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Odom v. Kelley

United States District Court, W.D. Kentucky, Louisville Division

July 14, 2017

GLENN D. ODOM, II, Plaintiff,
v.
KIMBERLY KELLEY et al., Defendants.

          MEMORANDUM OPINION AND ORDER

          David J. Hale, United States District Judge.

         Plaintiff, Glenn D. Odom, II, proceeding pro se and in forma pauperis, initiated this 42 U.S.C. § 1983 action. This matter is before the Court for screening pursuant to 28 U.S.C. § 1915A and McGore v. Wrigglesworth, 114 F.3d 601 (6th Cir. 1997), overruled on other grounds by Jones v. Bock, 549 U.S. 199 (2007). For the following reasons, the complaint will be dismissed.

         I. SUMMARY OF CLAIMS

         Plaintiff is a convicted inmate currently incarcerated at the Little Sandy Correctional Complex. However, the allegations in his complaint concern his prior incarceration at the Kentucky State Reformatory (KSR). He names as Defendants the following employees of KSR: Sergeant Kimberly Kelley; Lieutenant Deanna Hawkins; Disciplinary Hearing Lieutenant Walter Wetzel; and Warden Aaron Smith.

         Plaintiff alleges that on January 30, 2016, Defendant Kelley sprayed him with Oleoresin Capsicum (O.C.) spray when he dropped a cup of milk in his cell. He alleges that his eyes were flushed with saline but he was not allowed to shower. He states that Defendant Kelley stripped him of all of his clothing and put him in a “max. cell” with no mattress, clothing, or running water. He alleges that he was “forced to be nude in front of female staff and nurses - as well as [15] other inmates for several days.” He states that a disciplinary report was brought against him stating that three employees were injured when they were hit by an unknown liquid (believed to be semen and water). He alleges violations of his Eighth Amendment rights for being sprayed with O.C. and for being left “naked for days permitting inmates and female staff to see, ” as well as violations of his Fourteenth Amendment due process rights and equal protection rights for unlawful disciplinary proceedings.

         Plaintiff attaches several documents as exhibits. Included is the disciplinary report form regarding the incident in January 2016, in which Plaintiff was “found guilty of a category 7-01 - physical action against an employee or non-Inmate.” That form noted that Plaintiff was assigned to disciplinary segregation for 90 days and lost 180 days of good-time credit.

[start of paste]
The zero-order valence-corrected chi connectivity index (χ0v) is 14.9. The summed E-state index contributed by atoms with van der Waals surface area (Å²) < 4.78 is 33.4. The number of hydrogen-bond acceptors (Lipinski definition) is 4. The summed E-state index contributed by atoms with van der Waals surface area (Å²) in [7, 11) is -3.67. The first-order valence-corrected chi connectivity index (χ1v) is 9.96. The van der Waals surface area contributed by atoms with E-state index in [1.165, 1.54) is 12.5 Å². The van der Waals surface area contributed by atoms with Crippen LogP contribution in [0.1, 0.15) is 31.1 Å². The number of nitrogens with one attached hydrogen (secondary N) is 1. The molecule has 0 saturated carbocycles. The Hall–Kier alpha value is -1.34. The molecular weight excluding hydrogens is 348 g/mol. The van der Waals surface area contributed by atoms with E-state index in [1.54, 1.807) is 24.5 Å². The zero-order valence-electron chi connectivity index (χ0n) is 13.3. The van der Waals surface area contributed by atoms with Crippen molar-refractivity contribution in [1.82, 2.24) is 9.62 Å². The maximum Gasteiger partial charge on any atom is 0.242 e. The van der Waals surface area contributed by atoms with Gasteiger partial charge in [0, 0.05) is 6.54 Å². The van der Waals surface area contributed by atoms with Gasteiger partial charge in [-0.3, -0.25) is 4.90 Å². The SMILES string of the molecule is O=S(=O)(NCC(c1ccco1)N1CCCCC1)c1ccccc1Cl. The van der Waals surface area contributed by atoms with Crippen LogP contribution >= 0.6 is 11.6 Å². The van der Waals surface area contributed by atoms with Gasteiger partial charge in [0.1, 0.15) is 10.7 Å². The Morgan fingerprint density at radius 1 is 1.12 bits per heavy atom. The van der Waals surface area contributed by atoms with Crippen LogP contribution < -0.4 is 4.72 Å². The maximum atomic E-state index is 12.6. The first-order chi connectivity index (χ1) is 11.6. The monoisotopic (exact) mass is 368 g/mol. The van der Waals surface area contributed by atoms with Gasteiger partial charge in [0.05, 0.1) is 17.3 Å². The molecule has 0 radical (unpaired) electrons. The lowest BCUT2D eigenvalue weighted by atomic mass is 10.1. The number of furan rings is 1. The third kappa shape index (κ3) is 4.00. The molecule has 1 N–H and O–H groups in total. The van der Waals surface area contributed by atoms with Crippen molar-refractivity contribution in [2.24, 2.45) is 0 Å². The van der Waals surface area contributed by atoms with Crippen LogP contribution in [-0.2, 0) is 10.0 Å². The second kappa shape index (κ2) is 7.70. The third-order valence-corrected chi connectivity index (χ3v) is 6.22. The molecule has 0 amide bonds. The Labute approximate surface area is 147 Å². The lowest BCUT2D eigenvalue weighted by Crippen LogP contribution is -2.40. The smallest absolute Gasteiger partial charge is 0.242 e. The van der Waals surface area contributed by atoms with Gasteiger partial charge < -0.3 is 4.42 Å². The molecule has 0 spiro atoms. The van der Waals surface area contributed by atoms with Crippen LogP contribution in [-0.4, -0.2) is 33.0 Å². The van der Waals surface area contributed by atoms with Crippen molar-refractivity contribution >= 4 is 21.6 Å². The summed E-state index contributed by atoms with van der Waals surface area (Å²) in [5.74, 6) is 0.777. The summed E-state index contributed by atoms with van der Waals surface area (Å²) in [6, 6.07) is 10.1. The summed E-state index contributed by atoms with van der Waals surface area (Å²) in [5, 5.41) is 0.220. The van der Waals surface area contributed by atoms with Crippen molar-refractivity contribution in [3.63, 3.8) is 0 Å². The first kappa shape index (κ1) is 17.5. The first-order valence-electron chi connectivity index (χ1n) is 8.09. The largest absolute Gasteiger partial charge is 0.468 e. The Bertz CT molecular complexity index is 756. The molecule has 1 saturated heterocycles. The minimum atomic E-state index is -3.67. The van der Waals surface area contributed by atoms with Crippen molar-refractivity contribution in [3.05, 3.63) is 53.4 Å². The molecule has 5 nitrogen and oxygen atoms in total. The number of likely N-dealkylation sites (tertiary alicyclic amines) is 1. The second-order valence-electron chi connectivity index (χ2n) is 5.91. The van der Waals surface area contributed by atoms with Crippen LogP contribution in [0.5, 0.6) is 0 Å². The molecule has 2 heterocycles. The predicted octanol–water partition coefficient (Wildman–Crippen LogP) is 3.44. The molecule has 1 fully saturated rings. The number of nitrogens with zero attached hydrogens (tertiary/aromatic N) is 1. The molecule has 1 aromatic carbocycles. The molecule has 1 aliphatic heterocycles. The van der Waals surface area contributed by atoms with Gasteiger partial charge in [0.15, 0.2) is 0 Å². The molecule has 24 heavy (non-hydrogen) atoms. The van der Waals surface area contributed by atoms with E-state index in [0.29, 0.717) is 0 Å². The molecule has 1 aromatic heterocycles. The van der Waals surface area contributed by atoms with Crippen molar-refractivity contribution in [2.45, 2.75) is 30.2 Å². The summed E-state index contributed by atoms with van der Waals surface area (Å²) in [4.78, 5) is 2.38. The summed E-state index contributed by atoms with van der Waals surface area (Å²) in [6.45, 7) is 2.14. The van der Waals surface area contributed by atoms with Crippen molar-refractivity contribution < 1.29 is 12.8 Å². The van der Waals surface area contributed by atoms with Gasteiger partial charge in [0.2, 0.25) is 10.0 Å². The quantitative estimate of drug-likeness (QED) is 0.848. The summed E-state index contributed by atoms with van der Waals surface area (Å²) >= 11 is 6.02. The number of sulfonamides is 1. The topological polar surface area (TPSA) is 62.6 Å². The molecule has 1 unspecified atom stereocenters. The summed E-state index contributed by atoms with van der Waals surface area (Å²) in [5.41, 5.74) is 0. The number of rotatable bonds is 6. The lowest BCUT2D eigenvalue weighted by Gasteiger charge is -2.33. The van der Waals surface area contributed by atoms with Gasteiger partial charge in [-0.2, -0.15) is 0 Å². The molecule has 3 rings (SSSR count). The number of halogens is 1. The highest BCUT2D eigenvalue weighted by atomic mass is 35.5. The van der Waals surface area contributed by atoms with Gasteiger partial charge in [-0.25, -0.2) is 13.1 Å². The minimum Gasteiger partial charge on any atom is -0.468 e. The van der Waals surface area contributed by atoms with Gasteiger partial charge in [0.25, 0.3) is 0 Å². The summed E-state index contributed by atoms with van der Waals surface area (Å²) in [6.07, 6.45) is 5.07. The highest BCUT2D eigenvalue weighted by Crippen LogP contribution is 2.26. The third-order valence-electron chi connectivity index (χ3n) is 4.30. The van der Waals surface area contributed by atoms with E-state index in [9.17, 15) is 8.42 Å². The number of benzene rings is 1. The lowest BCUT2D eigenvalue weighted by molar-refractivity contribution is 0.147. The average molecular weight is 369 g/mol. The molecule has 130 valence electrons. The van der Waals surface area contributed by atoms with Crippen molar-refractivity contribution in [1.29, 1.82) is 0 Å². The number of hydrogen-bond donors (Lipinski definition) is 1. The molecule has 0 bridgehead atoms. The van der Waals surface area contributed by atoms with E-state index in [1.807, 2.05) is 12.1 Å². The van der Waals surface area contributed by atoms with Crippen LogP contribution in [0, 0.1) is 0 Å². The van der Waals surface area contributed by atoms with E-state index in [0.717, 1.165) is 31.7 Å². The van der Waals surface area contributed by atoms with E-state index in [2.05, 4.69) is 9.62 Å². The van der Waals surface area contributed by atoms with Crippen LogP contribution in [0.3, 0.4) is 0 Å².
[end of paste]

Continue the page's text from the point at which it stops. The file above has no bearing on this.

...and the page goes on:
As relief, Plaintiff asks for: a declaration that the acts and omissions described in his complaint violate his rights; compensatory and punitive damages against Defendant Kelley; injunctive relief in the form of ordering Defendant Smith to allow inmates to shower after O.C. contamination; and a dismissal of Plaintiff's disciplinary conviction and report.

         II. ANALYSIS

         When a prisoner initiates a civil action seeking redress from a governmental entity, officer, or employee, the trial court must review the complaint and dismiss the action, if the Court determines that it is frivolous or malicious, fails to state a claim upon which relief may be granted, or seeks monetary relief from a defendant who is immune from such relief. See 28 U.S.C. § 1915A(b)(1) and (2). A claim is legally frivolous when it lacks an arguable basis either in law or in fact. Neitzke v. Williams, 490 U.S. 319, 325 (1989). The Court may, therefore, dismiss a claim as frivolous where it is based on an indisputably meritless legal theory or where the factual contentions are clearly baseless. Id. at 327. When determining whether a plaintiff has stated a claim upon which relief can be granted, the Court must construe the complaint in a light most favorable to Plaintiff and accept all of the factual allegations as true. Prater v. City of Burnside, Ky., 289 F.3d 417, 424 (6th Cir. 2002). While a reviewing court must liberally construe pro se pleadings, Boag v. MacDougall, 454 U.S. 364, 365 (1982) (per curiam), to avoid dismissal, a complaint must include “enough facts to state a claim to relief that is plausible on its face.” Bell Atl. Corp. v. Twombly, 550 U.S. 544, 570 (2007).

         A. Injunctive and declarative relief

         Because Plaintiff has been transferred from KSR, his claims for injunctive and declarative relief are moot. See Kensu v. Haigh, 87 F.3d 172, 175 (6th Cir. 1996) (“[T]o the extent Kensu seeks declaratory and injunctive relief his claims are now moot as he is no longer confined to the institution that searched his mail.”).

         Additionally, Plaintiff's claims regarding the alleged unlawful disciplinary proceedings would have to be dismissed even if Plaintiff was still housed at KSR. His allegations regarding the disciplinary proceedings fail to state a claim for which relief may be granted because they are not cognizable under Heck v. Humphrey, 512 U.S. 477 (1994). The Heck Court held:

in order to recover damages for allegedly unconstitutional conviction or imprisonment, or for other harm caused by actions whose unlawfulness would render a conviction or sentence invalid, a . . . plaintiff must prove that the conviction or sentence has been reversed on direct appeal, expunged by executive order, declared invalid by a state tribunal authorized to make such a determination, or called into question by a federal court's issuance of a writ of habeas corpus, 28 U.S.C. § 2254.

Id. at 486-87 (footnote omitted). The favorable-termination requirement of Heck applies to prisoner allegations of due process violations in prison discipline hearings that result in the deprivation of good-time credits. Edwards v. Balisok, 520 U.S. 641, 648 (1997). The Heck and Edwards bar applies no ...


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